The insider trading anomaly has been documented in the US stock market for more than 40 years. When there’s a consensus among insiders, returns are especially high. Former academicians Josef Lakonishok and Inmoo Lee, who now both work in the private sector, calculated insider trading returns from 1975 to 1995 and found 7.7% excess raw returns and 4.8% risk adjusted returns.
This type of result isn’t limited to the US markets. They also hold true in other parts of the world. For example, a 2003 study by Dutch scientists show evidence for the profitability of insider trading in the Netherlands.
Dutch insiders have been required to report their transactions on Euronext Amsterdam since April 1999, so the study is based on pretty recent insider trading data. Insiders appear to be contrarian investors in the Netherlands as well; they buy after negative returns and they sell after a positive performance. The study found that during the first 20 trading days after the transaction, insider purchases returned 2.23% and insider sales returned -1.91%. These abnormal returns are statistically significant.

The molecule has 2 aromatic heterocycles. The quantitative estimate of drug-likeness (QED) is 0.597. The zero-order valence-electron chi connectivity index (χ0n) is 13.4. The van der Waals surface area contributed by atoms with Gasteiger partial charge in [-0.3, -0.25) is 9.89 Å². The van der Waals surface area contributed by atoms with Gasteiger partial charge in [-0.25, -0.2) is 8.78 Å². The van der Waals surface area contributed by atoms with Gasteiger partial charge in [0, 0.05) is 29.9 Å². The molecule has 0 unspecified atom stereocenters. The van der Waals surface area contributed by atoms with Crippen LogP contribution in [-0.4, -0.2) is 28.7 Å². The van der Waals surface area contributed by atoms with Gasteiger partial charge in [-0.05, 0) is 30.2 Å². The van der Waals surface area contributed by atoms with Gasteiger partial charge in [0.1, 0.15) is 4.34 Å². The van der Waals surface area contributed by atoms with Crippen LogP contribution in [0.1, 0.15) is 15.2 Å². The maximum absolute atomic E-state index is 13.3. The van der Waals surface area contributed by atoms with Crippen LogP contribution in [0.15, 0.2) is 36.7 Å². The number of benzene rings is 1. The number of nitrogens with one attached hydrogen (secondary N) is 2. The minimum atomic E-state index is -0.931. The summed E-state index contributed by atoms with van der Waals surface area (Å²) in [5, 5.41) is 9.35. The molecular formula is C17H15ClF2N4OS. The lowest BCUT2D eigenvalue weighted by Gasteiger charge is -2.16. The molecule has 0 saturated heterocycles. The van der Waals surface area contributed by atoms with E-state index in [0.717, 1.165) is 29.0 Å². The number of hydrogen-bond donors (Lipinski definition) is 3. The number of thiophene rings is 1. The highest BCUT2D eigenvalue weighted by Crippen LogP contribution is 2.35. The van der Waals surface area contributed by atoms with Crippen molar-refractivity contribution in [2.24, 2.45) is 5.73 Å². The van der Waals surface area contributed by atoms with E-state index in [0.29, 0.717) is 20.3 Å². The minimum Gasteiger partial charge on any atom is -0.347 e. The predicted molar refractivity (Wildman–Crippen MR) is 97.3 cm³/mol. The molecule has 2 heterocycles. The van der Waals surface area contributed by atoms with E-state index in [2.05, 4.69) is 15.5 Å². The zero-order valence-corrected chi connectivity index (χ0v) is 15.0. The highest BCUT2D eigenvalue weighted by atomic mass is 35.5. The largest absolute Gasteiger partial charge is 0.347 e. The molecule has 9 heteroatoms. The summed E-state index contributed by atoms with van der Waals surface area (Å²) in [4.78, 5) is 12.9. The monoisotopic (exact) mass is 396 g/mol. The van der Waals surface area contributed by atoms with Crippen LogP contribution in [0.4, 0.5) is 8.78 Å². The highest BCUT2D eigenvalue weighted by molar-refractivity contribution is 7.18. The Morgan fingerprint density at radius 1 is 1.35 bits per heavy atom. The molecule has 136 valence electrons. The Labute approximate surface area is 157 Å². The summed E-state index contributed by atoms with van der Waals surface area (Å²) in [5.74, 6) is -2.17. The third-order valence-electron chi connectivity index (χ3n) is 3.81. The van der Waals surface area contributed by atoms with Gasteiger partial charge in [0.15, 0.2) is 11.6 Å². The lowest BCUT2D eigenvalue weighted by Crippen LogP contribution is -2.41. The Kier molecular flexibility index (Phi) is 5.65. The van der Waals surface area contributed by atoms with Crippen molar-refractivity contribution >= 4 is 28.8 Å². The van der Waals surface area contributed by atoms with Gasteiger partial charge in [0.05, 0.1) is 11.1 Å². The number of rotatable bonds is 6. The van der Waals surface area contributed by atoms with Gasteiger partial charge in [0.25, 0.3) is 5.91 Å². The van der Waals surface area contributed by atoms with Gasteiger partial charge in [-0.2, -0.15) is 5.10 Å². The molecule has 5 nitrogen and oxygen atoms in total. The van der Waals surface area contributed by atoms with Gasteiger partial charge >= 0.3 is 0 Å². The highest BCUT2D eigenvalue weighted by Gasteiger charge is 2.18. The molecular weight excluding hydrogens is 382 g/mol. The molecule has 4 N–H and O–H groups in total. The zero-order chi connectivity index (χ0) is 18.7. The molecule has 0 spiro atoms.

But the buy and hold abnormal returns are more significant. The portfolio of insider purchases had a cumulative excess return of 11.3% after 6 months, whereas the portfolio of insider sales had -2.4% in excess returns during the same time period. However, these results were in comparison to the total market returns and didn’t adjust for size or value effects. When the authors adjusted these two effects, the abnormal return of the purchase portfolio dropped to 8.0% but the abnormal return of insider sales portfolio increased to -7.3%. The results were also based on a 6 month holding period, and the annualized abnormal returns were in double digits.